The Galapagos are “hot spot” islands, which means they exist because of a pocket of magma under the crust that tends to boil over at semi-regular intervals. The oldest islands are in the east, moving toward the South American coast at a few centimeters per year, while the youngest and most barren are in the west, still smoldering and with only a few hundred thousand years under their belts. The most recent eruption was in 2005, a minor bubbling-up that stayed within its caldera on the largest island, Isabela, about which we’ll speak more later.
The next day, Day 4, we were heading south to Floreana Island, which has some kind of scandalous history about a European woman coming with some men for some stupid reason and everybody dying. Frankly I didn’t care. There’s enough human stupidity in the world right now without trawling through history for more of it. But feel free to look it up if you find that kind of thing interesting.
Our guide, a younger guy with a no-nonsense demeanor, spoke relatively little English but gamely tried to summarize to us what he said at length to the others in Spanish and to answer and respond to any questions we had. After a choppy, crowded, three-hour speed boat ride, we landed near a tiny grouping of shacks and had the usual fish-and-rice-and-salad lunch in one of them. Then we took an excruciatingly bumpy bus ride inland to a cloudy, jungly area where we hiked to places where pirates apparently used to hang out and watch for rival or friendly ships down below.
Afterwards we hung out back down at the dock for about an hour watching lounging iguanas, playful sea lions, and huge sea turtles flapping leisurely by just under the water’s surface. It was like a three-ring circus. Two juvenile sea lions had found a plastic bow from a bow-and-arrow set and were pushing it around with their noses, pulling it around in their teeth, fighting over it, and flipping around it, like an improvised Sea World act.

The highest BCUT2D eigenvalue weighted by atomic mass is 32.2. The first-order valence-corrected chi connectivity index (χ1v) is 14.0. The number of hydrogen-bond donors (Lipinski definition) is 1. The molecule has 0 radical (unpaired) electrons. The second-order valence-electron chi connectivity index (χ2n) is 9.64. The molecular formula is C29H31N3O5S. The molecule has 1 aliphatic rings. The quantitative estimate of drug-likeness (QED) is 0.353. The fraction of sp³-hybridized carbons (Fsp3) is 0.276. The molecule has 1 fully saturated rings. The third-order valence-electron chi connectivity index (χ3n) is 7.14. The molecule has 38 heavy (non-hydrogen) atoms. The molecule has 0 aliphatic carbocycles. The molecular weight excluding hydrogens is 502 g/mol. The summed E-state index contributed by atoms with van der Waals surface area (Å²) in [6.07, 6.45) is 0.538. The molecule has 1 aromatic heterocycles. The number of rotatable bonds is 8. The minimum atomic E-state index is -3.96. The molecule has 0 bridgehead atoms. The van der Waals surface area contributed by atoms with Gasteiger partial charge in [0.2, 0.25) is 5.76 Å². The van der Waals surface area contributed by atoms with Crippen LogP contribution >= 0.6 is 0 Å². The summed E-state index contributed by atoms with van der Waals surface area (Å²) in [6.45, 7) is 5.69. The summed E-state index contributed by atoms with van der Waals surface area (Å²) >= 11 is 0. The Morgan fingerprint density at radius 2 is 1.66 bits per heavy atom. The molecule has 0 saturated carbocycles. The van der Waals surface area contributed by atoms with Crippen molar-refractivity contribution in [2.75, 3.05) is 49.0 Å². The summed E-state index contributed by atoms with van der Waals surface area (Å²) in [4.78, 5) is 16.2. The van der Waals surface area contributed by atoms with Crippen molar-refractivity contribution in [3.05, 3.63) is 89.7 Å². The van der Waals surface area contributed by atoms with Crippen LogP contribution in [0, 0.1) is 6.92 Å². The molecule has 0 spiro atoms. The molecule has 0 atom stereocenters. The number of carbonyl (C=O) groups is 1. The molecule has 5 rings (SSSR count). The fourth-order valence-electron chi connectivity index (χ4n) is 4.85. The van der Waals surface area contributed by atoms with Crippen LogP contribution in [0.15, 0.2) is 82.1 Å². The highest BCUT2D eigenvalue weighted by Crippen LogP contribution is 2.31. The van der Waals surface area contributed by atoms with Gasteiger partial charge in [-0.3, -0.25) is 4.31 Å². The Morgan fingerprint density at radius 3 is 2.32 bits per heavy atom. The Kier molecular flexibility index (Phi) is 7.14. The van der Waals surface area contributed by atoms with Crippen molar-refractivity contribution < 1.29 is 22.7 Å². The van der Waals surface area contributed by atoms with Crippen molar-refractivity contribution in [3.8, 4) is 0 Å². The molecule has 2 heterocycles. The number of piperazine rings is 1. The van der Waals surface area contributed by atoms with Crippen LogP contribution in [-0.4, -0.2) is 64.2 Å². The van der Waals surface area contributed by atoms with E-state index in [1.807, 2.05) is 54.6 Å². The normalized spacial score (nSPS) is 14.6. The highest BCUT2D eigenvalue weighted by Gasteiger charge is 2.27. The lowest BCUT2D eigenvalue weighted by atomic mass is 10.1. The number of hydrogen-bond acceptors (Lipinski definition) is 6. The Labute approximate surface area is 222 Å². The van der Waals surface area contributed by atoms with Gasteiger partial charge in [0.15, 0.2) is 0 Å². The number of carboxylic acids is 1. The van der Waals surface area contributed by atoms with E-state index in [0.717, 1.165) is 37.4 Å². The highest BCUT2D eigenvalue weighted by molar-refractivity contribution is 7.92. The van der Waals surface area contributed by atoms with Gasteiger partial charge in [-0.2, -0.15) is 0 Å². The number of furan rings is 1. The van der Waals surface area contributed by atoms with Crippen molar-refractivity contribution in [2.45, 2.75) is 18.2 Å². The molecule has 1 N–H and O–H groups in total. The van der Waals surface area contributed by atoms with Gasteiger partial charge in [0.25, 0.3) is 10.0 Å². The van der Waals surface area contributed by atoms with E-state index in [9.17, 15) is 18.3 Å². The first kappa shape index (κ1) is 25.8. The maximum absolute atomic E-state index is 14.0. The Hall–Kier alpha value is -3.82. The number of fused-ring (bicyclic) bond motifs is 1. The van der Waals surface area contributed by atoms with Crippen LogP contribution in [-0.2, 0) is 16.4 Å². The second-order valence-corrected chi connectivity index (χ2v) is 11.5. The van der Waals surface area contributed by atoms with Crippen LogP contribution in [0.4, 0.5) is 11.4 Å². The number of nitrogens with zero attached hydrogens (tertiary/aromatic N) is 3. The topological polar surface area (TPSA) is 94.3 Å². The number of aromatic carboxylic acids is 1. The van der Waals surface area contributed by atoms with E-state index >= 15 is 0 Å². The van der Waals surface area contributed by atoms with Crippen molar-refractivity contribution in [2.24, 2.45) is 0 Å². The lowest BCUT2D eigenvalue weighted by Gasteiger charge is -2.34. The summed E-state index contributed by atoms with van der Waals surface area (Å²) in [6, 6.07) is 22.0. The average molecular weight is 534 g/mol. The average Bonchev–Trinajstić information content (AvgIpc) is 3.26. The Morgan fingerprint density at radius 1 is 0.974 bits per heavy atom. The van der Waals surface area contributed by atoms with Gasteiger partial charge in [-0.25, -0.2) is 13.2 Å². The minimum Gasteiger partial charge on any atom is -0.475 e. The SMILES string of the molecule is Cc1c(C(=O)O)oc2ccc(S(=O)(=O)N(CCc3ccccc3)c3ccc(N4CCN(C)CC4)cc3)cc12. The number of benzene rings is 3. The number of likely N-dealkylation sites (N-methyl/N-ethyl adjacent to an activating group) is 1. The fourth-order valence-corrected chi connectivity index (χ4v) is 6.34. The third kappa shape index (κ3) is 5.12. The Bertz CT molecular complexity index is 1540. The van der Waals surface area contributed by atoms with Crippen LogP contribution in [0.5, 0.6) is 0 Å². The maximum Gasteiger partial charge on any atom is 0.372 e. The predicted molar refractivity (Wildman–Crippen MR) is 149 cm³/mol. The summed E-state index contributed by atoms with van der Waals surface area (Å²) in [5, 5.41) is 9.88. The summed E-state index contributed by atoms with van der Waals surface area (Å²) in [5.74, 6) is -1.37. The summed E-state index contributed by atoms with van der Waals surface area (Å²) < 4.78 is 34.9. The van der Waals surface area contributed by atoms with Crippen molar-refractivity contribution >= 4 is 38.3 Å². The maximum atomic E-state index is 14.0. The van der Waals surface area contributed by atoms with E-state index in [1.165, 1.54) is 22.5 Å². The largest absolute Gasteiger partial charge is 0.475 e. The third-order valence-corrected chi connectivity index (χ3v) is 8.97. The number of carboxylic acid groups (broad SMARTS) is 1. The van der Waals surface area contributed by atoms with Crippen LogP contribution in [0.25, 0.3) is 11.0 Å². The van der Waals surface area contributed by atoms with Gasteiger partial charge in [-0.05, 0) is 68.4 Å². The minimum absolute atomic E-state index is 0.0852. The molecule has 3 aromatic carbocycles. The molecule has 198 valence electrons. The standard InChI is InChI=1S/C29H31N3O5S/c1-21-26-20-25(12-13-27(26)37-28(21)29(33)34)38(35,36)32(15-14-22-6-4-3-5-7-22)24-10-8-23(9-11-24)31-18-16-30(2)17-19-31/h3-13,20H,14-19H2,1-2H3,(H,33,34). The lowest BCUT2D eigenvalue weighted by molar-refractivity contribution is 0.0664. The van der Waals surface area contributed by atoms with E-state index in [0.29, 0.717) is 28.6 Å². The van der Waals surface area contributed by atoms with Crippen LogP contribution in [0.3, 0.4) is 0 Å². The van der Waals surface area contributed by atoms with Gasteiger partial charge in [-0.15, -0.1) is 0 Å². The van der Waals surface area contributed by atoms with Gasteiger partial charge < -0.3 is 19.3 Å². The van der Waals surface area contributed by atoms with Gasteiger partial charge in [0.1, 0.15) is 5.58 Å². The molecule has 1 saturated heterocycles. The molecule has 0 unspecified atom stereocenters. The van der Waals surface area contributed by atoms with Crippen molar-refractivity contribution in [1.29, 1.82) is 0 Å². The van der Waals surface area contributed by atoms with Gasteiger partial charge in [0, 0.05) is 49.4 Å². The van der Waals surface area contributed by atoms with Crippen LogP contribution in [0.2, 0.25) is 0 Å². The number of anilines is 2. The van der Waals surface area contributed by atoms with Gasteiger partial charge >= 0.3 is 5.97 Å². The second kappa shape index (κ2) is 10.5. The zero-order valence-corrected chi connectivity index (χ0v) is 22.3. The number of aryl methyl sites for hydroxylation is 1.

By this point I was so overwhelmed by the richness of life around me, I started to feel like I did when I visited Florence and was so overpowered by the casual wealth of masterpieces strewn about, I felt like I couldn’t take one more painting. Or like my nephew Dylan did one Christmas when he was about five — my parent’s only grandchild at the time — and he’d been opening so many presents for so long that he finally started to cry. I guess the overall feeling was being viscerally reminded that our world is like a constant Christmas with too many presents.
We went to a bay nearby to snorkel, and at first we couldn’t see much, then we heard the cry — “Tortuga!” — and followed the fingers on the boat pointing toward another marine tortoise, its shell at least three feet across. When I first saw him from the side, I thought he was another snorkeler and slowed down so as not to risk colliding with him. Then I saw what it was and swam four feet above and a bit behind him, following him as he flipped casually through the wavelets. I lost him after a while, just in time for another shout and another tortoise, which I found and followed again. I wish I could say it was a huge thrill, but by now all the rich amazingness had become thrillingly banal, as if this was simply how things were and had always been.
It was the boys’ last night, and we celebrated with another dinner on Charles Binford Street. The next day I packed up and caught the daily 2pm boat to Puerto Villamil on the island of Isabela. I checked into my hotel, Coleta Iguana (Iguana Cove), better known as Casa Rosada because of its bright pink paint job. It was the last hotel in town with nothing but white sand beach stretching to the west.
A girl I’d met on Santa Cruz had told me about this place and asked me to say hi to the owner, whom I assumed would be a middle aged man. Instead, he was a dead ringer for Gael Garcia Bernal, only younger and cuter, wearing cargo shorts and sunglasses and welcoming me with casual familiarity. He and his visiting younger brother, just out of high school, were alternately running around arranging new furniture, surfing on the beach, chatting up the clientele, or snoozing in the hammocks on the porch. Not a bad life. The atmosphere reminded me very much of Dahab in the Sinai in Egypt, except the local women were wandering around freely and the shebab (young men), some shirtless, were playing volleyball on the beach.
I unpacked and took a walk around town, swinging first by the salty lagoons behind my hotel, which were reported to be full of flamingos. Soon I saw a flash of shocking pink between the trees. As I approached, walking under a small grove of coconut trees, three flamingos came into view, their heads upside down, straining the water for algae and brine shrimp whose carotene give the feathers their distinctive color. I was enchanted by the grace and beauty (and size!) of the birds. I tend to think of flamingos as goofy or tacky due to Alice in Wonderland and those dreadful lawn ornaments. But here, in the flesh, in the wild, they were nothing but beautiful.